Monday, October 30, 2017

It Pays to Keep (Track of) Good Company

For lack of time and involvement on the handicapping-contest circuit, I've been on the writing sidelines for many months. But laid up sick at home today, I've got some thoughts that I've been sitting on since an Oct. 15 qualifier at Monmouth Park that could help you in multi-track competitions akin to the NHC.

It centers on "common races" -- a concept that I hear a lot in passing, usually on TVG or the NYRA show that's playing in the background at home while making dinner or doing chores. Often those shows are good for mental notes. 

Surely avid racing fans have heard it before. Show hosts or professional handicappers will note that so-and-so is live because his last race had a handful of next-out winners or some such. 

I never gave it a ton of thought, especially since it's often about a weekday race where the talent's thin and they're talking about cheap claimers. To me, the further down the scale of field quality, the less I tend to care.

Yet it's an angle that worked for me in identifying a 35-to-1 shot that finished second, scoring me $196 in a $10 across-the-board wager and providing dry powder to make a big wager on a best-bet later in the contest card. 

In a $150 live-bankroll format with $15 wager minimums, I scored early with a $12.90 winner at Woodbine with my second bet. After losing my next three plays, though still above my starting bankroll, I was too conservative with a horse that I liked a lot in Race 5 at Belmont.

Hannah's Smile, a three-year-old filly, was competing in a $50,000 starter-allowance against seven others at seven furlongs on turf. She wasn't a horse that I had ID'd pre-contest, but in four starts -- all turf sprints -- she was keen, including a loss by a neck at the same level on Aug. 3 in Saratoga to First Appeal. As that name rang a bell, I quickly researched that, on Aug. 27, First Appeal won a $75,000 starter allowance at Saratoga.

In short, Hannah's Smile appeared extremely playable at 4-1, especially after taking a lot of early money and at one point earnings 8-to-5 favoritism.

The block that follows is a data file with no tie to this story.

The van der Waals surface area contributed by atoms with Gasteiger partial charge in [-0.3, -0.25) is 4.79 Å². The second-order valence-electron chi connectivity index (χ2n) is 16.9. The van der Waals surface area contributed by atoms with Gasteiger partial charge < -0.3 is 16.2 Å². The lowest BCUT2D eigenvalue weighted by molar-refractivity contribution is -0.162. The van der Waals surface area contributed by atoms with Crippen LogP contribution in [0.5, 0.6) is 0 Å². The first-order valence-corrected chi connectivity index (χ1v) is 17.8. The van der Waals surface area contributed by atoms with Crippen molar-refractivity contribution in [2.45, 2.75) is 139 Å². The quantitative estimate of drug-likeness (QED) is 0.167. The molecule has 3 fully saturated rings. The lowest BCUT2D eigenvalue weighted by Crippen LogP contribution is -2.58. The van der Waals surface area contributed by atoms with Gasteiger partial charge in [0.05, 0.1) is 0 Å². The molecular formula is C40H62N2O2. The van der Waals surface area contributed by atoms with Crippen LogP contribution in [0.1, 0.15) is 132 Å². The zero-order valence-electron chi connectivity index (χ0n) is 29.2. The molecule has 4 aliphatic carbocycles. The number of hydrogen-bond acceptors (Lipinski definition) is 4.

First Appeal, a positive force
for NJ Horseplayer in Oct. 15
Monmouth Park NHC contest
With a $167 bankroll, I should have been more aggressive, but wanted to save for a big play on a horse that I loved later at Woodbine and settled on a $15 win bet that netted me $61.50 as my horse inched away to win by a length and a half

I foundered on a few suspect plays thereafter (the contest required a minimum of 10 wagers, focused primarily at Woodbine) and down to about $80 of bankroll with only a few races left in the contest, I noticed First Appeal's name show up in the company lines of a long-shot named Nile Princess, who was racing 10 others in far softer company.

Belmont's finale was a mile-and-a-sixteenth $25,000 claimer on turf, featuring three-year-olds and up who've never won two races. The 20-to-1 morning line and 1-for-26 lifetime record on Nile Princess clearly made that five-year-old mare and outlier, and ultimately she drifted up to 35-to-1.

Yet, in a turf sprint on July 13 at Belmont -- sent off at 43-to-1, Nile Princess at least made up a lot of late ground against a winner of two later allowance events at the prestigious Saratoga meeting, and so I thought she'd appreciate the added distance and was playable, even at almost double the morning line. 

Nile Princess made a bold late move to finish second, likely compromised only by the nine-wide trip from jockey Rosario Montanez. The $10 win-place-show wager netted me $196 to run my bankroll to $244 -- precisely the position I wanted to be in for my best bet of the day.

Unfortunately, my $100 win-$40 place play on Fourstar Crook in the EP Taylor at Woodbine did not pan out (he finished third). Neither did my $104 investment in Enterprising in the Canadian International -- won by a different long-shot, $49 winner Bullard's Alley.

The point of this write-up isn't moot, however.

When playing in a handicapping contest where you haven't looked at all 30-35 races from three different tracks -- an impossibility, and no different than the three-day NHC -- looking at the company lines can serve as your quick-and-dirty friend.

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